[Date Prev][Date Next][Thread Prev][Thread Next][Date Index][Thread Index]
- To: firstname.lastname@example.org
- Subject: Passwords
- From: Denis R Howlett <email@example.com>
- Date: Mon, 13 Jul 1992 16:12:54 -0400 (EDT)
My thanks to Richard Lynch, Dale Fish, Stephen Davis, Danny Brewer et al.
for all their suggestions on how to do passwords. My final (so far)
version is based on ideas from all, but primarily the idea of having
one real dialog-item that isn't shown and a display-only one that just
has the blobs. By capturing all the keystrokes and mouse clicks and
applying them to both, I get an acceptable dialog-item which doesn't
suffer from refresh problems, allows almost all the flexibility of
normal editable-text-dialog-items (complex commands don't work too
well - but who needs them for passwords), and doesn't require
special fonts or anything.
Here are the definitions I'm going to use...
Hope it's of interest, and of course if anyone improves on this, please
let me know.
;; The definition of a class of editable-text-dialog-item that doesn't
;; echo the characters entered.
(defclass password-text-dialog-item (editable-text-dialog-item)
;; the password-text-dialog-item has two extra attributes:
;; - the alter-ego is a regular editable-text-dialog-item which holds
;; the true text
;; - the echo-char holds the character to be used for echoing. The
;; default is the bullet character.
((alter-ego :initform nil
(echo-char :initform #\245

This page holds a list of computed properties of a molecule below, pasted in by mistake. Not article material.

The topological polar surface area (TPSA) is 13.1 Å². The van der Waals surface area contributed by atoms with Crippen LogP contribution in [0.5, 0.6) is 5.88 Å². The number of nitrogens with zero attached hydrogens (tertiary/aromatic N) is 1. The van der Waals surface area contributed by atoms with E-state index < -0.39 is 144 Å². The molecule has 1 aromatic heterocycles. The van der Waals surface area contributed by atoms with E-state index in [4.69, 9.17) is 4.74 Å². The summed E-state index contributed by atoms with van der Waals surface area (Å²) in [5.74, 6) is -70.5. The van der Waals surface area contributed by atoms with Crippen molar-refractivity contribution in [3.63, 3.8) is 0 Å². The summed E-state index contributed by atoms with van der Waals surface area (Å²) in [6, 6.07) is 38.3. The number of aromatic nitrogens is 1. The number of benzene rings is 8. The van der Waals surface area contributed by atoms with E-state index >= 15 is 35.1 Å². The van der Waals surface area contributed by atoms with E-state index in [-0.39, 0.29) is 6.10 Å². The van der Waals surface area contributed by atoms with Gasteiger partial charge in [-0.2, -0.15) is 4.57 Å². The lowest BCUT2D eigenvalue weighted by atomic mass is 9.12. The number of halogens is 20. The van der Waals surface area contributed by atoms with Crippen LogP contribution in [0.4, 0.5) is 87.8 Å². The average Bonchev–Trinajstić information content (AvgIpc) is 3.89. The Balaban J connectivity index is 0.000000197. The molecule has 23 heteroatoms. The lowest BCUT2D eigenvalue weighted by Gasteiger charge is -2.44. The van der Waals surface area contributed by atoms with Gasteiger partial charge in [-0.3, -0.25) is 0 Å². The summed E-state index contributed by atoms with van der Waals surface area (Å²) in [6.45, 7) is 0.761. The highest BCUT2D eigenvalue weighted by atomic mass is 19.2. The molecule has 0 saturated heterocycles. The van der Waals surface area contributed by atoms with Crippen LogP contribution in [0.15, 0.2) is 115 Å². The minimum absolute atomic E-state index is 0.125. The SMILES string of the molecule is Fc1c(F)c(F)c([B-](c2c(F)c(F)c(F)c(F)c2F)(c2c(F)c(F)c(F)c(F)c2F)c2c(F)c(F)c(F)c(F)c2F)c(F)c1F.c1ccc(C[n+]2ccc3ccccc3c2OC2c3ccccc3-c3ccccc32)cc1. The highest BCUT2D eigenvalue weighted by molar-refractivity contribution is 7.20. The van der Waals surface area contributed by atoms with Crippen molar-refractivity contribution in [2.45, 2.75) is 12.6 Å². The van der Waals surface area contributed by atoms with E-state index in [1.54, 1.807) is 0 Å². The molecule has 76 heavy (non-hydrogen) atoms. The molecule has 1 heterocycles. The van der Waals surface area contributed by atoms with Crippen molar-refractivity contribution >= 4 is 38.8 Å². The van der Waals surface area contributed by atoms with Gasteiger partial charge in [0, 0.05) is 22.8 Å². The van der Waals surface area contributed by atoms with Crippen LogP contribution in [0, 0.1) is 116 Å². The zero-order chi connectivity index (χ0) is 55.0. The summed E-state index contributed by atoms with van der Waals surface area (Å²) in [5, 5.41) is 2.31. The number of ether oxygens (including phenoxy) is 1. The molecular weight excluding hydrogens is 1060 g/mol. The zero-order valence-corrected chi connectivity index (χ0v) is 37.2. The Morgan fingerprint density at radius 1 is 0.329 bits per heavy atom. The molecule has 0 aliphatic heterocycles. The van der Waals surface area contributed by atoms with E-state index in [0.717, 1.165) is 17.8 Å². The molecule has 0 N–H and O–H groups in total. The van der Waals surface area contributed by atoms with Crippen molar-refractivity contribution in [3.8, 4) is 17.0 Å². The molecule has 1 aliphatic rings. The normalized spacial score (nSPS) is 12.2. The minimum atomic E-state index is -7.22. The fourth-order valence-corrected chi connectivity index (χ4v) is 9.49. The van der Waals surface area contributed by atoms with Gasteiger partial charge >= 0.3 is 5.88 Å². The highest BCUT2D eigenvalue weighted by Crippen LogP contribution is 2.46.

(defmethod initialize-instance ((item password-text-dialog-item) &rest args)
;; this method creates a regular editable-text-dialog-item
;; and stores it in the alter-ego slot.
(declare (ignore args))
(setf (password-text-alter-ego item)
(defmethod keystroke-function :before ((item password-text-dialog-item)
keystroke &optional comtab)
;; this is the clever bit!
;; whenever a keystroke is received for the password-text-dialog-item
;; it is sent to the alter-ego editable-text-dialog-item and then the
;; current-keystroke and current-character are changed to be the echo
;; character before proceeding. This has the result that the alter-ego
;; dialog-item has the correct text and the visible dialog-item has
;; just the echo characters.
;; Note: there are problems with complicated keystrokes like meta-y
;; but I don't suppose anybody really wants meta-y in a password...
;; it may be because I set *current-keystroke* regardless of whether
;; this is a self insert character or not...
(declare (ignore comtab))
(let* ((alter-ego (password-text-alter-ego item))
(echo-char (password-text-echo-char item))
(func (keystroke-function alter-ego keystroke)))
(apply func (list alter-ego)))
(setf *current-keystroke* echo-char)
(setf *current-character* echo-char))
(defmethod view-click-event-handler :after ((item password-text-dialog-item)
;; To handle the mouse, we have to see if the user has marked a region
;; or moved the insertion point. Fortunately, the functions
;; selection-range and set-selection-range do both for us, so, whenever
;; the user uses the mouse, update the selection range and cursor
;; position. This ensures that the user can delete a whole range etc.
(declare (ignore where))
(let ((alter-ego (password-text-alter-ego item)))
(multiple-value-bind (position cursorpos)
(set-selection-range alter-ego position cursorpos))))
(defmethod dialog-item-text ((item password-text-dialog-item))
;; this allows transparent access to the text - call this just
;; like for any dialog item, but it returns the correct text
;; from the alter-ego.
(dialog-item-text (password-text-alter-ego item)))
(defun get-password ()
;; This is a simple example of the use of the password-text-dialog-item
(let ((win (make-instance 'dialog
:view-size #@(200 100)
:view-font '("Chicago" 12 :SRCOR :PLAIN)))
(password (make-dialog-item 'password-text-dialog-item
"Enter the password:"